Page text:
What Makes A Great Air Talent


Entercom Chief Programming Officer Pat Paxton is on the cover of Radio Ink that comes out this week. Sporting an extremely impressive programming resume, Paxton oversees the Entercom team responsible for all content distributed on every Entercom radio station, as well as all digital and social media listener engagement strategies. Here’s an excerpt from our interview which is only available to subscribers to Radio Ink Magazine

Radio Ink: What makes a great air talent?
Paxton: It’s connection, developing a relationship, letting people get to know you, making sure you have touchpoints around their lives whether you’re on the air or not. This is a big difference from when I grew up and you could connect for three to five hours. Now you can connect 24 hours a day with social media.

The announcers now that are successful are the ones who connect and build those bonds with the fans, who talk about what they posted on Facebook or Instagram as much as they ask if you heard what they said on the radio. The ability to create a relationship and be part of someone’s life makes the best personality shine.

Radio Ink: What would be the equivalent these days of people getting into radio where they could work at the craft, like you did back working overnights?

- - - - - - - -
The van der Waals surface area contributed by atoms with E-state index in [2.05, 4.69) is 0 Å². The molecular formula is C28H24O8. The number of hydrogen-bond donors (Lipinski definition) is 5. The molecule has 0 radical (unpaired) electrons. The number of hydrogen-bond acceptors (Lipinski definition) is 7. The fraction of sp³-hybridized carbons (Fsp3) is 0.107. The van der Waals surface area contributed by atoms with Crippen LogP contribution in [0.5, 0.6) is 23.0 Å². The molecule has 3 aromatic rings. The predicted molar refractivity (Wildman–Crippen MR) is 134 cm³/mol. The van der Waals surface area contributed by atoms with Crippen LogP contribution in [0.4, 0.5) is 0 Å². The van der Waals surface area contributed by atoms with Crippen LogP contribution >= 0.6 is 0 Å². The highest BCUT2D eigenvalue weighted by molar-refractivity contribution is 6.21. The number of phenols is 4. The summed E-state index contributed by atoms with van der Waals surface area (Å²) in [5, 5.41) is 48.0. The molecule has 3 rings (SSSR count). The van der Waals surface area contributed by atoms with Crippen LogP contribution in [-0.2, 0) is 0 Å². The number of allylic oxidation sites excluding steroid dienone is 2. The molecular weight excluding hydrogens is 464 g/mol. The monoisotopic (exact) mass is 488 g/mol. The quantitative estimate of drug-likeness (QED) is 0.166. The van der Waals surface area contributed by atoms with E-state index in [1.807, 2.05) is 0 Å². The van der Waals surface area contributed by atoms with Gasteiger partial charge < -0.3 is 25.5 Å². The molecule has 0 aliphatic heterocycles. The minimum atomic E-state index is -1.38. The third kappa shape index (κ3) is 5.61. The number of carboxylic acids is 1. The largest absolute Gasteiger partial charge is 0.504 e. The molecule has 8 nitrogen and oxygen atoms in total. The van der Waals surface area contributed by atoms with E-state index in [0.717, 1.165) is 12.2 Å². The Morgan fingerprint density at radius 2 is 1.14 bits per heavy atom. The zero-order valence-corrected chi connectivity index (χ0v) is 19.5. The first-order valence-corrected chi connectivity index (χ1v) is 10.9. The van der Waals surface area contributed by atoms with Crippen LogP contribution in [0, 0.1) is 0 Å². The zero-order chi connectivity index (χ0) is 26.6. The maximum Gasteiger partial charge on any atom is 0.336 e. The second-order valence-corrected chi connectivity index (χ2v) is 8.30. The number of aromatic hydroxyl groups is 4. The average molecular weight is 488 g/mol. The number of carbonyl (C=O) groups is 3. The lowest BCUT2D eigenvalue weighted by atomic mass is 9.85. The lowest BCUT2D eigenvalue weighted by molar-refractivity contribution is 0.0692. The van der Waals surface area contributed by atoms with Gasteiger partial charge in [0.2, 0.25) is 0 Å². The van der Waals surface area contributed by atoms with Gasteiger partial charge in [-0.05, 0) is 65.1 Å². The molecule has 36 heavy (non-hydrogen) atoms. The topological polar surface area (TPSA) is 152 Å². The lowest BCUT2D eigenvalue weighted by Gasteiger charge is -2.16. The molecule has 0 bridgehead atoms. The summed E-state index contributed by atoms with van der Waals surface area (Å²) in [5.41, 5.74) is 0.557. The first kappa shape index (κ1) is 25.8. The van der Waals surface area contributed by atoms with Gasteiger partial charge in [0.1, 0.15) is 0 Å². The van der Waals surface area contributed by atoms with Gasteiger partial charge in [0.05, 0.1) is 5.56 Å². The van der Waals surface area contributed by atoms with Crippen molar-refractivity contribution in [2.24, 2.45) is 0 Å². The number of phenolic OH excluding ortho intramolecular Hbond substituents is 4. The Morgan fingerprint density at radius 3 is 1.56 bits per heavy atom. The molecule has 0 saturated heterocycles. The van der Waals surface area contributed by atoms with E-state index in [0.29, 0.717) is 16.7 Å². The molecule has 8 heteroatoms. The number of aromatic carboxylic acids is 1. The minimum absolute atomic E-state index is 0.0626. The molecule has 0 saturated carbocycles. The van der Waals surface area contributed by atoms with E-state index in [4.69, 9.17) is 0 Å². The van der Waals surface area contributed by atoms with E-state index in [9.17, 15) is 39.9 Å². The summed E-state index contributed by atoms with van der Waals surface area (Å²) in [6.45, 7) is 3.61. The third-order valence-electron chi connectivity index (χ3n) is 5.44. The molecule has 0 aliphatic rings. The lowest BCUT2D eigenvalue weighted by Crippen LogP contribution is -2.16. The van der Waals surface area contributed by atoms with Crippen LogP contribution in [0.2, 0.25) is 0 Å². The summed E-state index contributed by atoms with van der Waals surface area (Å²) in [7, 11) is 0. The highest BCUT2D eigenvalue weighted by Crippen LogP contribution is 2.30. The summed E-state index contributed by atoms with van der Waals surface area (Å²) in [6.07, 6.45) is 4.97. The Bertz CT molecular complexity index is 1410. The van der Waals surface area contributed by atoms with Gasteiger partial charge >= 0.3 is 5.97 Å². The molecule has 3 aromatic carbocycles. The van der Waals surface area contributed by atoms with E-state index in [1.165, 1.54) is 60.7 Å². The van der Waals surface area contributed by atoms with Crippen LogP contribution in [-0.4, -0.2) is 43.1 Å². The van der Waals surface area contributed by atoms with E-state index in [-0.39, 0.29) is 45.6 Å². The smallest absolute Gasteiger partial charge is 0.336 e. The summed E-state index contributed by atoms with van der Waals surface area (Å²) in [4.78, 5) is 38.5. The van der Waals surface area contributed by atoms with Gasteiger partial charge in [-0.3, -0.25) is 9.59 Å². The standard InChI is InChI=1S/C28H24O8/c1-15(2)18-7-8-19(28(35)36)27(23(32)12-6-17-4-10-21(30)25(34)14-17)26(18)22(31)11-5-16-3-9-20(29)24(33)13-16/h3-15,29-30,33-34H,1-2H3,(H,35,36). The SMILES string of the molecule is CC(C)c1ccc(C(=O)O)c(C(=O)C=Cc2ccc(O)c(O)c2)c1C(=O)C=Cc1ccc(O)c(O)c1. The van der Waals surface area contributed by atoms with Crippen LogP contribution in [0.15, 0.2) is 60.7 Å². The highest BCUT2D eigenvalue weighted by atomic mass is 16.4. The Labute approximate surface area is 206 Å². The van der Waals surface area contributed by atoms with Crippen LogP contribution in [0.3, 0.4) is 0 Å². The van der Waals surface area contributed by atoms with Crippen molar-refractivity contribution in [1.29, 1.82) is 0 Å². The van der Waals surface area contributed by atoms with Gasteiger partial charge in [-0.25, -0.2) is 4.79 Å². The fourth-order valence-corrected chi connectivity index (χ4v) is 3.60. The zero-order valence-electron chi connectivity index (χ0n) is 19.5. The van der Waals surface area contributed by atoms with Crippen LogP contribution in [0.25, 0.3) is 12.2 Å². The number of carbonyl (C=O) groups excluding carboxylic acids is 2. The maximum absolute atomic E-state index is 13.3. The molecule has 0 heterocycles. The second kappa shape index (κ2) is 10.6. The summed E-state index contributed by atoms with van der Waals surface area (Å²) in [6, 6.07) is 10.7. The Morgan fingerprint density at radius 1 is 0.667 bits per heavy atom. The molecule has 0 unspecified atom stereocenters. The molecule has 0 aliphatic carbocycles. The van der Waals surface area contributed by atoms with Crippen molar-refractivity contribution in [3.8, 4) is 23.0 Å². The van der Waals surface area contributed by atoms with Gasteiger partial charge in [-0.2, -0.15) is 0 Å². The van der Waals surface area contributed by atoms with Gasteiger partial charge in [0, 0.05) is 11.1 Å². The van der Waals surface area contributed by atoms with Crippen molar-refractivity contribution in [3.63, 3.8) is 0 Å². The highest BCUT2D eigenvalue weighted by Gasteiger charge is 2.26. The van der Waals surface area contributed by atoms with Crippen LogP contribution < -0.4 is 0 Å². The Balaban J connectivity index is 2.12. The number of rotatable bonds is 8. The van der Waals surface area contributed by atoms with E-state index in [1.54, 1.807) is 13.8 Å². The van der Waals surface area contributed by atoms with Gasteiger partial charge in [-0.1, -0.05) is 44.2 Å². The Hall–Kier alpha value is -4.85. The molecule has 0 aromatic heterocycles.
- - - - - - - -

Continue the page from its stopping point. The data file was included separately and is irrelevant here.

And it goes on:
Paxton: The opportunities are far less. I tell young people just get your foot in the door, and don’t worry if you’re doing an airshift or handing out T-shirts. Tell the PD or the GM you’re willing to do anything and everything. When I was in Sioux City, it was not unusual for me to be cleaning toilets or shoveling snow. Be willing to do anything, and wait for that opportunity you want to open up.

When you see an opportunity, just go do it. It’s easier to hire somebody for the job if they are already doing it. Show that aggressiveness and passion. People will notice. The one thing that has not changed over all these years is that we look for passionate people who love what they do, who work hard to get better and are great teammates.

Radio Ink: Is voicetracking good for radio?
Paxton: Done properly, it’s fine. We do not have any stations that are voicetracked 24/7. Our mantra is live and local radio. We believe in that a billion percent. That said, if we’re in a situation where we have someone good on the air who wants more responsibility, and to make a little money, and we have a situation where ratings are suffering, then maybe we pay them to voicetrack in a market or two. We pay our best people a little more and get better on the air.

My charge, given to me by David Field, is not to do anything that puts the brand at risk. Whatever we do needs to improve the brand. If we are considering voicetracking and I do not think it will make it better for the consumer, then we’re not going to do it. If I do, then we will.

To subscribe to Radio Ink in time to receive this issue, which also includes our 2019 list of Best Program Directors in America, CLICK HERE